A LEADING Helensburgh businessman of the 1980s and 90s was lucky to survive on board a ship which was torpedoed during World War Two.
Footballer and athlete Jack Quinlan went on to run several local businesses in the district and was very well known for his charitable work.
Born in Govanhill, Glasgow, on April 12 1920, the son of mechanical engineer James Ferguson Quinlan and his wife Helen Malcolm, John Ferguson Quinlan also served an apprenticeship to become a mechanical engineer.
He volunteered to join the Royal Navy immediately war broke out, rather than wait until he was called up, although he had just been offered a contract with Glasgow’s now defunct Third Lanark Football Club.
He served for six years in the Royal Naval Air Service as an engineer.
On Monday January 12 1942 he left Glasgow in a troopship amongst 1,400 service personnel being rushed to Singapore via Freetown in West Africa to counter the Japanese threat.
His ship, the Llangibby Castle (pictured below), also carried 501 tons of general stores including oil for M3 light tanks, and there were two 40mm Bofors AA guns mounted on deck.
On Friday January 16, after leaving the Clyde and while still in the north Atlantic, the Llangibby Castle was torpedoed by the German U-boat U-402 (right), under the command of Korvettenkapitän Siegfried von Forstner, and had to limp to Horta in the Azores for repairs.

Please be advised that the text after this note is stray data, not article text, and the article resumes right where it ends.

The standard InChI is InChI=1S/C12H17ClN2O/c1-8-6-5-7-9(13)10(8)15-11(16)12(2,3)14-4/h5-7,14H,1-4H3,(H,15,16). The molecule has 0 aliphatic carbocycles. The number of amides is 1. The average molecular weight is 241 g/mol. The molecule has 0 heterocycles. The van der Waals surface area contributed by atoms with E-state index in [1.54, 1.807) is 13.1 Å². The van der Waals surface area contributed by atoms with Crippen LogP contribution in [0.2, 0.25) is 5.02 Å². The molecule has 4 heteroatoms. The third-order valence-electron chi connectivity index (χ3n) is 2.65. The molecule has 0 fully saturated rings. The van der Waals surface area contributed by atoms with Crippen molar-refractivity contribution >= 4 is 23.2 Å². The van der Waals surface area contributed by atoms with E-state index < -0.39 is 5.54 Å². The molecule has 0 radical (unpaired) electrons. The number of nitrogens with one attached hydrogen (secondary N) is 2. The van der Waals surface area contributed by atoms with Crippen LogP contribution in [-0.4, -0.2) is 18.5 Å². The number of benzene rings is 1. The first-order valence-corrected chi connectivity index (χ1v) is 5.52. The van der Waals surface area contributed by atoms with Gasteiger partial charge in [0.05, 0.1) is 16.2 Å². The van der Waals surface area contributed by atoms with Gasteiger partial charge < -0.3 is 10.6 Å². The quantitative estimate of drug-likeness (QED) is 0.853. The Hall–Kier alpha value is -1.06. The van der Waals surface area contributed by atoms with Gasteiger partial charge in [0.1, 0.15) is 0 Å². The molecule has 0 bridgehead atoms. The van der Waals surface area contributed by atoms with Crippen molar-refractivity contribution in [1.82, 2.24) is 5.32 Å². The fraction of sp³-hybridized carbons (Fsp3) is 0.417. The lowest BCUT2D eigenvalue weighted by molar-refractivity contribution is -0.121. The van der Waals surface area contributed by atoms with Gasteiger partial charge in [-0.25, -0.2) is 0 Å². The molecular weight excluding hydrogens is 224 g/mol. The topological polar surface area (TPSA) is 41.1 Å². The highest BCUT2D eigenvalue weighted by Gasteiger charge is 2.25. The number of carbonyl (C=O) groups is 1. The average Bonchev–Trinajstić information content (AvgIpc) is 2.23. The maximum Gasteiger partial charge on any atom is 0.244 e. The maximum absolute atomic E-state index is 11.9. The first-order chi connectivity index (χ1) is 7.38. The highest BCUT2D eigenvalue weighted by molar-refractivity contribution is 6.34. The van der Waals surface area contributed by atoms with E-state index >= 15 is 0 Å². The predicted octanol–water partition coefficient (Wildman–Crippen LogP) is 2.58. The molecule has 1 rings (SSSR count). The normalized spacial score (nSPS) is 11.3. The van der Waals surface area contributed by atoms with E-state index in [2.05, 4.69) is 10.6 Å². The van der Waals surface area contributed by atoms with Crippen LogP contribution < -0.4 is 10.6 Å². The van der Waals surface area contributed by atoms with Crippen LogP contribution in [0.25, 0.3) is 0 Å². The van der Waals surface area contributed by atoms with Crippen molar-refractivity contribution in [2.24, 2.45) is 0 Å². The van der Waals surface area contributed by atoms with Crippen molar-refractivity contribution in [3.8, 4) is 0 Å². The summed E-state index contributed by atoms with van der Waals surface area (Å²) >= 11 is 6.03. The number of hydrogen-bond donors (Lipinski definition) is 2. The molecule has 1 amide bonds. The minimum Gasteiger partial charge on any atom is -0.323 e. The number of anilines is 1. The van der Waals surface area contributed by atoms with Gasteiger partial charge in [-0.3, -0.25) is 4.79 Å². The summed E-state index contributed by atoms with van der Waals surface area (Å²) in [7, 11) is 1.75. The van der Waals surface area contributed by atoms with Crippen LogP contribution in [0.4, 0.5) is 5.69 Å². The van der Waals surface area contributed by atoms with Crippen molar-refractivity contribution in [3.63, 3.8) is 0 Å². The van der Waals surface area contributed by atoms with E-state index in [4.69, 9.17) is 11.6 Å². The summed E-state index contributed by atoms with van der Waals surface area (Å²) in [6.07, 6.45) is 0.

One torpedo hit the stern and blew away the after gun and the rudder, but the propellers remained intact.
The attack happened early in the morning and Jack had been making for the ‘heads’ to wash and shave.
But he had forgotten something, turned back to his berth, and the torpedo hit and destroyed the heads, where 26 men, mostly RAF personnel, were killed.
He always maintained that he owed the strength of his Christian faith to this episode.
In his diary he wrote: “This was a day never to be forgotten. About 8.30 we were torpedoed; to my surprise everyone was very calm, but our troubles were not over yet.
“About 11.20 we were dive bombed by a four engine Focke-Wulf and this caused plenty of excitement on deck. Our prompt return fire soon sent him reeling off – he never showed up again. He was slightly out of his aim and so the bombs fell into the sea.
“The rest of the day was spent in misery; having had a taste of bombing, we naturally thought it would reoccur at any moment, but to our relief all was clear.
“This episode caused all the cooking facilities to be out of order – our meals consisted of dry bread, corned beef and water, and an occasional orange, the latter being a luxury.
“The next day everybody was up early having spent the night asleep on deck, so morning couldn’t come quick enough, however the day turned out to be very long and dreary.
“First watching and wondering what would occur next, but strange to say, all was okay.”
On Monday January 19 he wrote: “LAND IN SIGHT, O Gosh! This is a feeling I can’t quite explain. I only know that I had a lump in my throat and the ugly thoughts of Gerry had passed and I felt safe.
“Apart from the various colours, shapes and sizes of the buildings that crowded the quayside, we noticed the volcano standing very stately — this one is burnt out though.
“Finally we docked, however no shore leave was granted because the Azores is a neutral port, so this was a bit of a blow, but our injured fellows were taken ashore.
“Crowds of people clamoured at the breakwater to see us, and oranges were for sale, so naturally we bought some. The Azores appears to be a very nice holiday resort. “
The Azores belonged to Portugal and they were neutral, but the ship was only permitted a maximum of 14 days to effect repairs.